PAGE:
About A Boy Ellie Essay Writing

"About a Boy" by Nick Hornby

Engelsk analyse av Nick Hornbys "About a Boy".
Sjanger:Analyse/tolkningLastet opp:20.04.2006
Tema:About a boy

The author of this book is an English novelist and essayist. Nick Hornby was born 17 April 1957. When Hornby writes, he frequently touches upon, often men’s, everyday themes and obsessive behaviours, related to his own interests; sports and music. Nick Hornby writes in a sort of humoristic and entertaining but somewhat serious style, and his works often contain hidden depths. As seen in About a Boy, Fever Pitch and High Fidelity, the books of Mr. Hornby have a distinctive character which is perfectly suited on a cinema canvas.


“About a Boy” which is the title of the book was published in 1998. The title itself could be inspired by the Nirvana song, “About a Girl”. This assumed because the author often refer to the band in the book.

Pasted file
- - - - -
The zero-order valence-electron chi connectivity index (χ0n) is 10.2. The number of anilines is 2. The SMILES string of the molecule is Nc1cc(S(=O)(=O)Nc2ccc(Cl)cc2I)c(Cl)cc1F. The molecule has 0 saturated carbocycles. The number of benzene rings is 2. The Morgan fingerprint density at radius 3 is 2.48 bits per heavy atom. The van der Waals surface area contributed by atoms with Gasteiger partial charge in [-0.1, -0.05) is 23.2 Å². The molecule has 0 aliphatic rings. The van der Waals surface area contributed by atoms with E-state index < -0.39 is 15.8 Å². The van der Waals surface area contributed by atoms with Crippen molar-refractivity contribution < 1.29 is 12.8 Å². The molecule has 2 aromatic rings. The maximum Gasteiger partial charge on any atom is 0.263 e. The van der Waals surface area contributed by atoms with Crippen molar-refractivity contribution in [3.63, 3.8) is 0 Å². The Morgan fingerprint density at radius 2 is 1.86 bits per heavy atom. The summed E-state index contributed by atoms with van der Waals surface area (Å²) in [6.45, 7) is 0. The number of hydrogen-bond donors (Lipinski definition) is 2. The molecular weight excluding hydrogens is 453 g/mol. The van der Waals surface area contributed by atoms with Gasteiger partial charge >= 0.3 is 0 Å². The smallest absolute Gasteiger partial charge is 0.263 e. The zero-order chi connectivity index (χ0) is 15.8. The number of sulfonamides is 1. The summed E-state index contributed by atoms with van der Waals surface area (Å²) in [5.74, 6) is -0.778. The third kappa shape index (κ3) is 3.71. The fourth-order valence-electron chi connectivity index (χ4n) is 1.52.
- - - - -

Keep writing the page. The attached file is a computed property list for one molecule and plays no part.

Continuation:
“About a Boy” is a book dealing with the problems of two widely different persons, both in age and act, but who still is so equally a like each other. The first seven chapters are mainly about the character, Marcus. But you also get to know Will, the middle aged “bachelor” of the book. The author adjusts his perspective by switching between the two main characters. He writes in a personal angle, first Marcus’, then Will’s, then Marcus’, Will’s, and so on. This creates a personal relationship to both of the characters. These two persons, Marcus Bewer and Will Freeman, sort of fill each other up, like a mathematic equation, where two widely different mathematical factors could have the same answer. While twelve-year old Marcus is a precocious boy, who feels displaced and unwell in the modern society, only looking for a friend to talk to, Will is an emotionally undeveloped man in his late thirties, wandering through the everyday with nothing else in his mind than spending the upcoming night with a beautiful woman. But both of the main characters are soon going to find a new meaning, and even better way of living their own lives. The answer to this math piece, could be solved by adding up these two boys, unconscious of their doing, they both helps each other moving on with their lives.